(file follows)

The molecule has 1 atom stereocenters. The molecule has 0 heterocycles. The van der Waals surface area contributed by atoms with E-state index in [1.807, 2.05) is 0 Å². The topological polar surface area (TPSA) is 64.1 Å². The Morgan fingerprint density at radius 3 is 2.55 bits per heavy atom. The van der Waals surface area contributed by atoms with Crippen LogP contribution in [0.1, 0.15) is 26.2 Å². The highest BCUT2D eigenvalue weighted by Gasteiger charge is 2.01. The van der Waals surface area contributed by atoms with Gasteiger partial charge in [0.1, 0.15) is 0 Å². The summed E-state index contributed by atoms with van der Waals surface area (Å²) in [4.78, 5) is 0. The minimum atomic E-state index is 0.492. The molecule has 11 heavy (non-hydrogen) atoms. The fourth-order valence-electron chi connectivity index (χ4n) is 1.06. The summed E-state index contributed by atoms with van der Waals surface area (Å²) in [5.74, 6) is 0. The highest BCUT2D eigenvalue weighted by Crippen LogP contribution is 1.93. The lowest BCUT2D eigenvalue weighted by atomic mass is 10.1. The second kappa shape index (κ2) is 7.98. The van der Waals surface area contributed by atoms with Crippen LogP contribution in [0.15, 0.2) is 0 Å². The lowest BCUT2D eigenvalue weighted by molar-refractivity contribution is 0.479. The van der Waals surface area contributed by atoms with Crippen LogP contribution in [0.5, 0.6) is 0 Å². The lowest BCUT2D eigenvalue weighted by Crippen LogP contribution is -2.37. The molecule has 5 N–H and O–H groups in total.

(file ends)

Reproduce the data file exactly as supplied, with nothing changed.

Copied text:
The molecule has 1 atom stereocenters. The molecule has 0 heterocycles. The van der Waals surface area contributed by atoms with E-state index in [1.807, 2.05) is 0 Å². The topological polar surface area (TPSA) is 64.1 Å². The Morgan fingerprint density at radius 3 is 2.55 bits per heavy atom. The van der Waals surface area contributed by atoms with Crippen LogP contribution in [0.1, 0.15) is 26.2 Å². The highest BCUT2D eigenvalue weighted by Gasteiger charge is 2.01. The van der Waals surface area contributed by atoms with Gasteiger partial charge in [0.1, 0.15) is 0 Å². The summed E-state index contributed by atoms with van der Waals surface area (Å²) in [4.78, 5) is 0. The minimum atomic E-state index is 0.492. The molecule has 11 heavy (non-hydrogen) atoms. The fourth-order valence-electron chi connectivity index (χ4n) is 1.06. The summed E-state index contributed by atoms with van der Waals surface area (Å²) in [5.74, 6) is 0. The highest BCUT2D eigenvalue weighted by Crippen LogP contribution is 1.93. The lowest BCUT2D eigenvalue weighted by atomic mass is 10.1. The second kappa shape index (κ2) is 7.98. The van der Waals surface area contributed by atoms with Crippen LogP contribution in [0.15, 0.2) is 0 Å². The lowest BCUT2D eigenvalue weighted by molar-refractivity contribution is 0.479. The van der Waals surface area contributed by atoms with Crippen LogP contribution in [0.5, 0.6) is 0 Å². The lowest BCUT2D eigenvalue weighted by Crippen LogP contribution is -2.37. The molecule has 5 N–H and O–H groups in total.